The anecdotal evidence is consistent with direct conversations between Heritage scholars and high-level diplomatic and military officials from countries around the world: The aging and shrinking of America’s military forces, their reduced presence in key regions since the end of the Cold War, and various distractions created by America’s domestic debates have created a perception of American weakness that contributes to destabilization in many parts of the world and prompts old friends to question their reliance on America’s assurances. For decades, the perception of American strength and resolve has helped to deter adventurous bad actors and tyrannical dictators. Regrettably, both that perception and, as a consequence, its deterrent effect are eroding.

Recognition of this problem is growing in the U.S. and was forcefully addressed in the 2018 National Defense Strategy (NDS), which called for a renewal of America’s military power. However, spending on defense must be commensurate with the interests that the defense establishment is called upon to protect, and there continues to be a significant—even growing—gap between the two. Meanwhile, America’s allies continue to underinvest in their military forces, and the United States’ chief competitors are hard at work improving their own. The result is an increasingly dangerous world threatening a weaker America.

This can seem odd to many observers because U.S. forces have dominated the battlefield in tactical engagements with enemy forces over the past 30 years. Not surprisingly, the forces built to battle those of the Soviet Union have handily defeated the forces of Third World dictators and terrorist organizations. These military successes, however, are quite different from lasting political successes and have masked the deteriorating condition of America’s military, which has been able to undertake such operations only by “cashing in” on investments made in the 1980s and 1990s. Unseen by the American public, our military readiness has been consumed at a rate that has not been matched by corresponding investments in replacements for the equipment, resources, and capacity used up since September 11, 2001.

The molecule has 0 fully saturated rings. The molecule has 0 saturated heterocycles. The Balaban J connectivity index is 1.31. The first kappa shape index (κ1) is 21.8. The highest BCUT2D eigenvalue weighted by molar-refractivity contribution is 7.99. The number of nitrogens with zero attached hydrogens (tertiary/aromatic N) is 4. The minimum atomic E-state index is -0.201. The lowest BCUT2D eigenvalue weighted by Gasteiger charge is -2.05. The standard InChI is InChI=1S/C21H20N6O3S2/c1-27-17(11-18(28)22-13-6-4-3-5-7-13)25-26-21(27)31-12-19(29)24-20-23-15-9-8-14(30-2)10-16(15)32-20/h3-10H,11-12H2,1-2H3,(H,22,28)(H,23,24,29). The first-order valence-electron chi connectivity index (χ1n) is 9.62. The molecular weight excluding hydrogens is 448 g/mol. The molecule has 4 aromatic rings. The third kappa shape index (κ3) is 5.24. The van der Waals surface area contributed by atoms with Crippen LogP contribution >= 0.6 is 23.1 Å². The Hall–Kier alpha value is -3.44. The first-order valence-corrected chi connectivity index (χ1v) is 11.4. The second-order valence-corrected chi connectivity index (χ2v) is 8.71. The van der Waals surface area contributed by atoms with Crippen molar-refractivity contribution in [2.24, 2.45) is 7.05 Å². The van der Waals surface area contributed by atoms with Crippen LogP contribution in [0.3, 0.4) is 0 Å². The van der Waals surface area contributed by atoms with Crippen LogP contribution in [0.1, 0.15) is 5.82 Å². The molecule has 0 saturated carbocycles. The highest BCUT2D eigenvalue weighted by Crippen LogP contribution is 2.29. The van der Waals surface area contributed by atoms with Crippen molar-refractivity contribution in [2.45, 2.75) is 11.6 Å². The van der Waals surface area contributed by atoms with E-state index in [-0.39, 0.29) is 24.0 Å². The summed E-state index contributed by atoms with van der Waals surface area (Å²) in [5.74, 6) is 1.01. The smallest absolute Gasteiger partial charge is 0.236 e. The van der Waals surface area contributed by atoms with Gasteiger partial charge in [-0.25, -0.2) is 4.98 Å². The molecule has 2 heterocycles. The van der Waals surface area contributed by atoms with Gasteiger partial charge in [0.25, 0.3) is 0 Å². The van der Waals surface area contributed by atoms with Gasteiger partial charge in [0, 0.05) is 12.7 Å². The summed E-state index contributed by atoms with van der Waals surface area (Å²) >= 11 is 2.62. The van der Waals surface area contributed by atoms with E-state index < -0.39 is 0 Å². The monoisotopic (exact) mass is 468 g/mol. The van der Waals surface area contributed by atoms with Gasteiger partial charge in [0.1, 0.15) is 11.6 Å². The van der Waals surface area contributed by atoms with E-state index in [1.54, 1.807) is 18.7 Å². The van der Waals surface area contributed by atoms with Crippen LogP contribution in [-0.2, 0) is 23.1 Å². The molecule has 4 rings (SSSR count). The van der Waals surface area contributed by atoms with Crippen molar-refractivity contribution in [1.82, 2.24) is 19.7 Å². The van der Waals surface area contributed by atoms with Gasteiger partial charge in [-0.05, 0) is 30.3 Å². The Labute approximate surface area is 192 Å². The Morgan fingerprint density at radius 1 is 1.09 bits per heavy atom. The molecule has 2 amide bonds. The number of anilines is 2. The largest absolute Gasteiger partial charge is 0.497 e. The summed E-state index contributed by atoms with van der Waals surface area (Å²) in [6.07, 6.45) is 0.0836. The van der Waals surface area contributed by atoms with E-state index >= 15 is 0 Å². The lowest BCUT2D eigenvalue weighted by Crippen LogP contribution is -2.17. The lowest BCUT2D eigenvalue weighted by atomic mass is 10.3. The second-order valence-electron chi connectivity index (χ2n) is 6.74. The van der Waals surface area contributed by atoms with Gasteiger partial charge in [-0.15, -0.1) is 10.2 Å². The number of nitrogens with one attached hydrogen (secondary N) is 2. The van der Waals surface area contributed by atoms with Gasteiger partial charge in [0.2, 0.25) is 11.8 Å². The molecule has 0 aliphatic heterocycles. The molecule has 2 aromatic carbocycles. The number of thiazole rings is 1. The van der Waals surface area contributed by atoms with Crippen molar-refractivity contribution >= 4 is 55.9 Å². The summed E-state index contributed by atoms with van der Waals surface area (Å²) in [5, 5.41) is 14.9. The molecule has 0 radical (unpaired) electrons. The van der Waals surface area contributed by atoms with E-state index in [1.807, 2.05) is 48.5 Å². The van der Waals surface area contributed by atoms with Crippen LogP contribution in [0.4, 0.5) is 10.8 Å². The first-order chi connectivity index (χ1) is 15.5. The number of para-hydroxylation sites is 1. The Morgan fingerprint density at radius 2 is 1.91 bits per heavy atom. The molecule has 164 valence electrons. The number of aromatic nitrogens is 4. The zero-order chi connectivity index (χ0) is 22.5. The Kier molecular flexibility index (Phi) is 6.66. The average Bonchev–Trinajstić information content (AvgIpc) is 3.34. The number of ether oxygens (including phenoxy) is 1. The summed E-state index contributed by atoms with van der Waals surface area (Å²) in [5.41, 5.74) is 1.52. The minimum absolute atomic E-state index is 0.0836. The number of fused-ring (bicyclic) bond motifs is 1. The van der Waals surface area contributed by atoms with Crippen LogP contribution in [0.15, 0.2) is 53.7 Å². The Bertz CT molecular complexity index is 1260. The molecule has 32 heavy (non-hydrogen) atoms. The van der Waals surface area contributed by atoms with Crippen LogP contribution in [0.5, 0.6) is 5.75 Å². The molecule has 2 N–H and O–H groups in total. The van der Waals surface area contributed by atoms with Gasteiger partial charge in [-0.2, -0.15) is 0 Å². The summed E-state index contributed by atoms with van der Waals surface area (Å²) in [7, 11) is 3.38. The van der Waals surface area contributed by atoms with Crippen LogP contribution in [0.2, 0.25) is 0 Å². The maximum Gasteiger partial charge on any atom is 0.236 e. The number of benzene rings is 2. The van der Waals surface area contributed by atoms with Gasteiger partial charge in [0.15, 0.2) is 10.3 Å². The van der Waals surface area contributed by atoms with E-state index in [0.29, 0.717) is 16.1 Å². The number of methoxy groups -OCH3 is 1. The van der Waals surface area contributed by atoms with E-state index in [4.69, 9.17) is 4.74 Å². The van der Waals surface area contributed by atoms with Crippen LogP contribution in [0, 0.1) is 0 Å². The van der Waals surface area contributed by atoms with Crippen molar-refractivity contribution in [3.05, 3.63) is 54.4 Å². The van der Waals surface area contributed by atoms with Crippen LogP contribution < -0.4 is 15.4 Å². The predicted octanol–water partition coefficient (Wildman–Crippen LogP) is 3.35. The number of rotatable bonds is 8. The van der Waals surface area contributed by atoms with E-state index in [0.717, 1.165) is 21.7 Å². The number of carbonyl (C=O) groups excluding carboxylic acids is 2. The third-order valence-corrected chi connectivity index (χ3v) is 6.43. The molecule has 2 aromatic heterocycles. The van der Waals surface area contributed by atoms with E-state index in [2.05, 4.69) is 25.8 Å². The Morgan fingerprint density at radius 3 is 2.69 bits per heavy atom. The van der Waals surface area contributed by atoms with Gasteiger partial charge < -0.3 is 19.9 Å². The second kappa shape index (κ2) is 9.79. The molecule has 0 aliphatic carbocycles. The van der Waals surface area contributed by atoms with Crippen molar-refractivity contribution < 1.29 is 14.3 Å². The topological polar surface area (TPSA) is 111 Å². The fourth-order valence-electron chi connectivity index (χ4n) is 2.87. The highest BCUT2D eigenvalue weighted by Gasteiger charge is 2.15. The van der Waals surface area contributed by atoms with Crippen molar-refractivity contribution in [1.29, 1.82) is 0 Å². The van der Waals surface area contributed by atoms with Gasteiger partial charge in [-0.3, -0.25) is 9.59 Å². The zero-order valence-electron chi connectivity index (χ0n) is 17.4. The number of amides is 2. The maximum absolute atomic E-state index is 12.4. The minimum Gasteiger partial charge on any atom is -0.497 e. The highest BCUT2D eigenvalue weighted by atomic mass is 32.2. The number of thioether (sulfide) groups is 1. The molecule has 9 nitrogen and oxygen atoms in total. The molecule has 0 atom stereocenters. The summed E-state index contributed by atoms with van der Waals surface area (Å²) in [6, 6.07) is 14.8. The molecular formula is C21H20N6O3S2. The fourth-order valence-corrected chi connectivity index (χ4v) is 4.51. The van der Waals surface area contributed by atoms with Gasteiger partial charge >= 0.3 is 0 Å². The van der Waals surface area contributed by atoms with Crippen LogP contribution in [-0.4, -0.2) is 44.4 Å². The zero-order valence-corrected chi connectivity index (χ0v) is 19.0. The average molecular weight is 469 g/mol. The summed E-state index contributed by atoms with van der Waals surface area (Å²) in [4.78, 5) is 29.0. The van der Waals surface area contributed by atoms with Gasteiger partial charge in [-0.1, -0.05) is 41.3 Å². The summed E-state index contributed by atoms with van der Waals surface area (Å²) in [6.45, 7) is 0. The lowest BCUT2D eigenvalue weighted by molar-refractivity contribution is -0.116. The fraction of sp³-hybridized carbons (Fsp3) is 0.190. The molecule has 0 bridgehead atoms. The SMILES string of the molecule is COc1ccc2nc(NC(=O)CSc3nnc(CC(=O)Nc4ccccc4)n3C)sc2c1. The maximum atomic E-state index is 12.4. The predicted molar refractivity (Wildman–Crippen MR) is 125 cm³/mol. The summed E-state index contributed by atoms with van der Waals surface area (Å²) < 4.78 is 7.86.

It is therefore critical that we understand the condition of the United States military with respect to America’s vital national security interests, the threats to those interests, and the context within which the U.S. might have to use hard power. It is likewise important to know how these three areas—operating environments, threats, and the posture of the U.S. military—change over time, given that such changes can have substantial implications for defense policies and investments.

The U.S. Constitution opens with a beautiful passage in which “We the People” state that among their handful of purposes in establishing the Constitution was to “provide for the common defence.” The Constitution’s enumeration of limited powers for the federal government includes the powers of Congress “To declare War,” “To raise and support Armies,” “To provide and maintain a Navy,” “To provide for calling forth the Militia,” and “To provide for organizing, arming, and disciplining, the Militia” and the power of the President as “Commander in Chief of the Army and Navy of the United States, and of the Militia of the several States, when called into the actual Service of the United States.”